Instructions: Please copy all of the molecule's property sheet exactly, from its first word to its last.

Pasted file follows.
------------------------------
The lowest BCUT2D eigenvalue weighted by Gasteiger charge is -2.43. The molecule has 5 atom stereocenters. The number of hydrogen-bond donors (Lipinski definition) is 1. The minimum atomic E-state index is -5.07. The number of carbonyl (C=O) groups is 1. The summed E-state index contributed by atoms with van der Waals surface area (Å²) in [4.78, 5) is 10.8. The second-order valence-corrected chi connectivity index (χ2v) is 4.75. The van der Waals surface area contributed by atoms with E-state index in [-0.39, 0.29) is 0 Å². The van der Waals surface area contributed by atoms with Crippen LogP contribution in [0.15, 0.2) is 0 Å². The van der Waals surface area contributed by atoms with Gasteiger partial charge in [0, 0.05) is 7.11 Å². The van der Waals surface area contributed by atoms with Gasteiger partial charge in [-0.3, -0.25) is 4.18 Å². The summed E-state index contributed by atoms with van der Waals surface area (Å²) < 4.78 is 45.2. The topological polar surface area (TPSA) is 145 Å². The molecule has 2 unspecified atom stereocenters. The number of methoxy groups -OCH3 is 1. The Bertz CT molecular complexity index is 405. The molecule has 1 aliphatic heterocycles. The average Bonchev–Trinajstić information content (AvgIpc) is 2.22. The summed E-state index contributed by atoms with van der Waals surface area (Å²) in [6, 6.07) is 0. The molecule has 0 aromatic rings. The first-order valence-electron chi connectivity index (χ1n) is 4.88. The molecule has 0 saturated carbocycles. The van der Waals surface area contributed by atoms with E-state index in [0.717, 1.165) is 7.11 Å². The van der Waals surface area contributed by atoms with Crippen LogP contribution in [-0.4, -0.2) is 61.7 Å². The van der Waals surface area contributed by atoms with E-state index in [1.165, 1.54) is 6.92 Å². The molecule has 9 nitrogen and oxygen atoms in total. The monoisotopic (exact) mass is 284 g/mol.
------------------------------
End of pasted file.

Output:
The lowest BCUT2D eigenvalue weighted by Gasteiger charge is -2.43. The molecule has 5 atom stereocenters. The number of hydrogen-bond donors (Lipinski definition) is 1. The minimum atomic E-state index is -5.07. The number of carbonyl (C=O) groups is 1. The summed E-state index contributed by atoms with van der Waals surface area (Å²) in [4.78, 5) is 10.8. The second-order valence-corrected chi connectivity index (χ2v) is 4.75. The van der Waals surface area contributed by atoms with E-state index in [-0.39, 0.29) is 0 Å². The van der Waals surface area contributed by atoms with Crippen LogP contribution in [0.15, 0.2) is 0 Å². The van der Waals surface area contributed by atoms with Gasteiger partial charge in [0, 0.05) is 7.11 Å². The van der Waals surface area contributed by atoms with Gasteiger partial charge in [-0.3, -0.25) is 4.18 Å². The summed E-state index contributed by atoms with van der Waals surface area (Å²) < 4.78 is 45.2. The topological polar surface area (TPSA) is 145 Å². The molecule has 2 unspecified atom stereocenters. The number of methoxy groups -OCH3 is 1. The Bertz CT molecular complexity index is 405. The molecule has 1 aliphatic heterocycles. The average Bonchev–Trinajstić information content (AvgIpc) is 2.22. The summed E-state index contributed by atoms with van der Waals surface area (Å²) in [6, 6.07) is 0. The molecule has 0 aromatic rings. The first-order valence-electron chi connectivity index (χ1n) is 4.88. The molecule has 0 saturated carbocycles. The van der Waals surface area contributed by atoms with E-state index in [0.717, 1.165) is 7.11 Å². The van der Waals surface area contributed by atoms with Crippen LogP contribution in [-0.4, -0.2) is 61.7 Å². The van der Waals surface area contributed by atoms with E-state index in [1.165, 1.54) is 6.92 Å². The molecule has 9 nitrogen and oxygen atoms in total. The monoisotopic (exact) mass is 284 g/mol.